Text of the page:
EU: UK spying scandal raises concerns

EU Justice Commissioner Viviane Reding speaks during a press conference in Brussels.

The UK governmentâ„¢s spying scandal is causing concerns among Europeans with the EU chief justice writing to British authorities demanding urgent answers.

The EU’s Justice Commissioner Viviane Reding has written to Foreign Secretary William Hague demanding answers by the end of the week on leaked reports that Britain’s spy services are tapping cables that carry the world’s phone calls and Internet traffic.

“I have sent a letter to express my concern,” Reding told a briefing on Wednesday, adding: “I have asked for a very urgent reply by the end of this week.”

The EU chief justice demanded answers about the scope and extent of the online eavesdropping program and called for clear answers about the alleged details published in British papers this week.

The revelations, published by The Guardian newspaper, are based on leaked documents from U.S. former intelligence contractor Edward Snowden, who has been accused by the White House of espionage.

The report on the British programme codenamed Tempora has sparked a fresh outcry from privacy campaigners.

Reding said she had asked Hague to Å“clarify the extent of the programme, whether the data stayed in Britain or was passed to other countries, whether the spying was limited to individual cases and what the possibilities for legal redress were”.

“It is a very clear signal that we need… the right balance between the protection of data and the processing of data for security reasons,” Reding said.

The Guardian reported on Saturday that Britain’s Government Communications Headquarters (GCHQ) has started processing vast amounts of personal information — including Facebook posts, emails, Internet histories and phone calls — and was sharing it with its US partner the National Security Agency (NSA).

The United States and Britain are facing mounting criticism for spying on their own citizens, however, London remained defiant, defending the spying programs and its intelligence sharing with Washington.

In a speech in the U.S. on Tuesday night, William Hague defended joint UK-U.S. spying programmes, claiming they were conducted within a strict legal framework.

William Hague again dismissed concerns on Tuesday in a speech at the Ronald Reagan Library in California, saying Britain should have nothing but pride in its “indispensable” intelligence-sharing relationship with the US.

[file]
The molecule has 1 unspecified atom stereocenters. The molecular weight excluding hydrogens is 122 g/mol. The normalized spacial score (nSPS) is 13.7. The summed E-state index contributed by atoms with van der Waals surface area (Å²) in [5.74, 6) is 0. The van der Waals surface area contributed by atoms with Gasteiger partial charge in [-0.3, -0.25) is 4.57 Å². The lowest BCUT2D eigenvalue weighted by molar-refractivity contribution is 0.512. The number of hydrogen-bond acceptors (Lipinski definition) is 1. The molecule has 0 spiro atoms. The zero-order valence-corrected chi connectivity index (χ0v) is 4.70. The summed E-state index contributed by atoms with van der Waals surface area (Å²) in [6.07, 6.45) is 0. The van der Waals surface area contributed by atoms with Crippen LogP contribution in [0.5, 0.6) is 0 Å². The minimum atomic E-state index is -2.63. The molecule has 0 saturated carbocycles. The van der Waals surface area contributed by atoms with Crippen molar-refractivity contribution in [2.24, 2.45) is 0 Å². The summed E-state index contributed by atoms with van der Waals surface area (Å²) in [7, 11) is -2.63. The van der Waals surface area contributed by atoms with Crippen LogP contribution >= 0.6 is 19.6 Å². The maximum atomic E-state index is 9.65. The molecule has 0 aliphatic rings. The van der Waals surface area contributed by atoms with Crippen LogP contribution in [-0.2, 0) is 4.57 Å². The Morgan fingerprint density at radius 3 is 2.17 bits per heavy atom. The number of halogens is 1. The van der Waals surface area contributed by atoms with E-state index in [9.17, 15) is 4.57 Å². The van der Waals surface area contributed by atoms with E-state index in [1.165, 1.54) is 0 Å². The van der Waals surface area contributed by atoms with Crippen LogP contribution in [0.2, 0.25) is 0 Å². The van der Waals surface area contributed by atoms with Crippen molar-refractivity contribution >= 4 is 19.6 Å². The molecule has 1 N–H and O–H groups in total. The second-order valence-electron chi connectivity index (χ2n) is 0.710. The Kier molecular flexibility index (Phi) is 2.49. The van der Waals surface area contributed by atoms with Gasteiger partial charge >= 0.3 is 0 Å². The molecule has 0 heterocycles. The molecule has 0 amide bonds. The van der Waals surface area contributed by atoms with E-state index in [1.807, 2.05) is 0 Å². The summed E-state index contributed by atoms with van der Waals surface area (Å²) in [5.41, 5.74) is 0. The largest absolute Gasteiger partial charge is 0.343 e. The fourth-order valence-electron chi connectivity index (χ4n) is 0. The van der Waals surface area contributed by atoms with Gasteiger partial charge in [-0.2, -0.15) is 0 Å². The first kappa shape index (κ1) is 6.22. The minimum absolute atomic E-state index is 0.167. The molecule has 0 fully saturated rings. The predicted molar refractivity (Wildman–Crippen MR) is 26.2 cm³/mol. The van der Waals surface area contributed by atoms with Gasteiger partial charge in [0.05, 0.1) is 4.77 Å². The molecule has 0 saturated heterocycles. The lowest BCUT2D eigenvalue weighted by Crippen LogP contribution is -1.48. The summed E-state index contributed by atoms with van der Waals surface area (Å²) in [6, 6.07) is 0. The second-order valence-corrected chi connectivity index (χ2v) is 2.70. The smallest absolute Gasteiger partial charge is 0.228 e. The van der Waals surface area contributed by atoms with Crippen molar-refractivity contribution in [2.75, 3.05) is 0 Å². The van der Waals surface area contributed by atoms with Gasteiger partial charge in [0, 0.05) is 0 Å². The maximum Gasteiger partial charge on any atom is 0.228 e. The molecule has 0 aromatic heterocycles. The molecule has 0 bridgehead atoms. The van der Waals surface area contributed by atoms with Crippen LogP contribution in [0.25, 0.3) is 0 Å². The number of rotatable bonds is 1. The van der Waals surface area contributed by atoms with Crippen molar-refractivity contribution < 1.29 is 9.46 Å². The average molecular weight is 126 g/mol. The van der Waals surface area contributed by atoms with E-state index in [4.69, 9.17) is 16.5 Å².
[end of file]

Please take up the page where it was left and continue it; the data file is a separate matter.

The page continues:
“Let us be clear about it: in both our countries intelligence work takes place within a strong legal framework. We operate under the rule of law and are accountable for it. In some countries secret intelligence work is used to control their people – in ours it only exists to protect their freedoms.”

However, in an article published by The Guardian, the former Conservative leadership contender David Davis disputed Hagueâ„¢s claims, saying Britain’s intelligence agencies are only subject to law in theory.

He accused GCHQ of circumventing “inconvenient laws” by handing over personal data to the U.S. and raised the prospect of “extremely serious violation” of the rights of British citizens over the use of their personal data.

The leading German social democrat, Thomas Oppermann, has said the details of Project Tempora make it sound as if George Orwell’s surveillance society has become a reality in Britain.

On Tuesday night the British inventor of the internet accused the West of hypocrisy over online snooping.

Sir Tim Berners-Lee told the Times: “In the Middle East, people have been given access to the internet but they have been snooped on and then they have been jailed.

“Obviously, it can be easy for people in the west to say, ‘oh, those nasty governments should not be allowed access to spy’. But it’s clear that developed nations are seriously spying on the internet.”

The Guardian said the documents it had seen showed that by last year, GCHQ was handling 600 million “telephone events” each day, had tapped more than 200 fibre-optic cables, and was able to process data from at least 46 of them at a time.

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This article originally appeared on: Press TV